They have nylon core, perlon, multifilament synthetic materials, or various modern materials known under the generic name of “composite materials”. They are very elastic and flexible, which ensures a very wide sound palette and increased possibilities of sound modulation. The sound is warm, balanced, rich, and deep. Pleasant tactile sensation and ease of singing. They are very stable in tuning. It is unaffected by variations in temperature and humidity and extreme climatic conditions.

Gut strings

They are the oldest known types of strings. It is made by hand, by traditional methods, from sheep or beef intestines. They stand out through a very rich and complex range of sounds, but they are less stable in tuning and have a high sensitivity to changes in temperature and humidity.

What are the extra costs?

You can hire a professional to restring your violin for $25 to $45. Your music teacher might offer to do it free of charge if you’re taking lessons, but don’t count on this.

Important things to consider

Violin StringsWhen it comes to strings, the more you pay for them upfront the less you will have to spend on replacements. Cheaper ones may not last as long or sound quite right in comparison. Some find they break easier and are unpleasant overall due to how inaccurate tuning can be.

Your violin teacher can be a big help in picking out the best strings for your instrument. This is because they have years of experience with different brands. If you are currently working together, ask them about what brand would work best.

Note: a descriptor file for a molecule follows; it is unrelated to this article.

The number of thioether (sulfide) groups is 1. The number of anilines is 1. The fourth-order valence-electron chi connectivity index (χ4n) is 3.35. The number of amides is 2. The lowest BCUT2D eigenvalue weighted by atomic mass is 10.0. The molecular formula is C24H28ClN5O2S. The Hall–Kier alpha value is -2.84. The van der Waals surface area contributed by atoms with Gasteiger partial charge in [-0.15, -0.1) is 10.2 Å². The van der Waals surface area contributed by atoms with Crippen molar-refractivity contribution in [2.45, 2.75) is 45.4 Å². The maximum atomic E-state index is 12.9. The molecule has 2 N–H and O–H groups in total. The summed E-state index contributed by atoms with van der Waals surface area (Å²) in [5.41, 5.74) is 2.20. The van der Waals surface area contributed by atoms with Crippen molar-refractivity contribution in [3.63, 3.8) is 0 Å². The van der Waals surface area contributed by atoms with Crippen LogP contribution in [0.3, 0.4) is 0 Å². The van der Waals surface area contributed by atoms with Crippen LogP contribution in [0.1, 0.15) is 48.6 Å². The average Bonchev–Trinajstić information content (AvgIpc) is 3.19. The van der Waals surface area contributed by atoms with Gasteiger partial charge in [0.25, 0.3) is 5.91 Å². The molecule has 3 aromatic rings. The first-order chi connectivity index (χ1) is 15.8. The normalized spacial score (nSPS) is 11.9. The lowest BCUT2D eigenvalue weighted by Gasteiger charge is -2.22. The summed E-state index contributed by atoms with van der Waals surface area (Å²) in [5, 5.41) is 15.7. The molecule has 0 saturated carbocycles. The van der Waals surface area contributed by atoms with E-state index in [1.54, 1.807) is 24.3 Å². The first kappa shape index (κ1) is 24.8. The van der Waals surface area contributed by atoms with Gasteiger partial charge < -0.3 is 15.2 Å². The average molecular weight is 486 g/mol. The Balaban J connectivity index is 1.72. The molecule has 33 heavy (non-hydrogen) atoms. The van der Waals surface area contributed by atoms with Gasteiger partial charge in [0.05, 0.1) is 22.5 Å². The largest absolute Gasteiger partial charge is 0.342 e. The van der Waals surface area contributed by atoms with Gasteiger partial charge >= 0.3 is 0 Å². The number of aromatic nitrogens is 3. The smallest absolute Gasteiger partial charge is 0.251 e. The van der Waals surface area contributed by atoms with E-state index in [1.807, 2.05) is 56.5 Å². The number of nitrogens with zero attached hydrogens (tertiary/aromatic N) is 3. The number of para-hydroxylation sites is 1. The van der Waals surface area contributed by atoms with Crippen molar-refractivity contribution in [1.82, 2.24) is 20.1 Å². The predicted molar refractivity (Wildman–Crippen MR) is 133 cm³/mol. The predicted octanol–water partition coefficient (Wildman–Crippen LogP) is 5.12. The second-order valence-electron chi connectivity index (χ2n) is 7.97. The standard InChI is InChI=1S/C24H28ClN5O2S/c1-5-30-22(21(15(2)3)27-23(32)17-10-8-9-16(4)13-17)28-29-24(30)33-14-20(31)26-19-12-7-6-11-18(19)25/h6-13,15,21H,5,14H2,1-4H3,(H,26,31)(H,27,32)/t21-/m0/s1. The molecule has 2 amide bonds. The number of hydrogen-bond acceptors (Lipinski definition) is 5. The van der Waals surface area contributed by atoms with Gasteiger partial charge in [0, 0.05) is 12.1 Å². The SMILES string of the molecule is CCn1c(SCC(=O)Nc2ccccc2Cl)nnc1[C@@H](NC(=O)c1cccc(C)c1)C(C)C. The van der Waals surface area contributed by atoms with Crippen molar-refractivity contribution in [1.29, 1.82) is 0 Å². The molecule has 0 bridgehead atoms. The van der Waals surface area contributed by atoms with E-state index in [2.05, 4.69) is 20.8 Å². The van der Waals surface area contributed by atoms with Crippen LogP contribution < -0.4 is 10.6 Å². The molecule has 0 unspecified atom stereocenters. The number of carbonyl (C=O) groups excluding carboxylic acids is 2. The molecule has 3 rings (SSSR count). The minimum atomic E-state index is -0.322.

In order to get the most from your strings, pay attention to their silk windings. They will typically have a ball at one end and fit through an appropriate hole in the tailpiece of the violin so that they can be tensioned properly without producing unwanted noise.

For advanced players, it’s important to have strings that give them the balance they need so their sound comes across well in a performance. In contrast, beginners will usually want something more basic. In general, most music teachers recommend cheaper sets for beginners.

The violin string names from the lowest to the highest are G, D, A, E.

You can find out which strings you should buy with a few tries.

The hardest part about shopping for new violin strings is figuring out what type of sound will work best, but it’s as easy as visiting your local music studio where they might have testers available.

What are the best strings?

There are no best strings. There are good strings for you and the violin you have. By assessing your needs, desires, and possibilities, in relation to the options we have, through repeated attempts, we will be able to make the best choice.

Top brands to consider

  • Pirastro
  • Thomastik
  • D’Addario
  • Super Sensitive

How can I save money?

It’s no secret that strings are one of the most expensive parts of an instrument. Investing in bulk packages can help you save money on your favorite product.

Many people think that they need to replace every string on their instrument at one time, but this is not always necessary. For some brands, it may be clear which note needs replacing by color-coding the strings so beginners can easily identify them.

Online retailers are a great source for finding discounts on overstocked brands. Check out these online sites, but also the local retailers around you.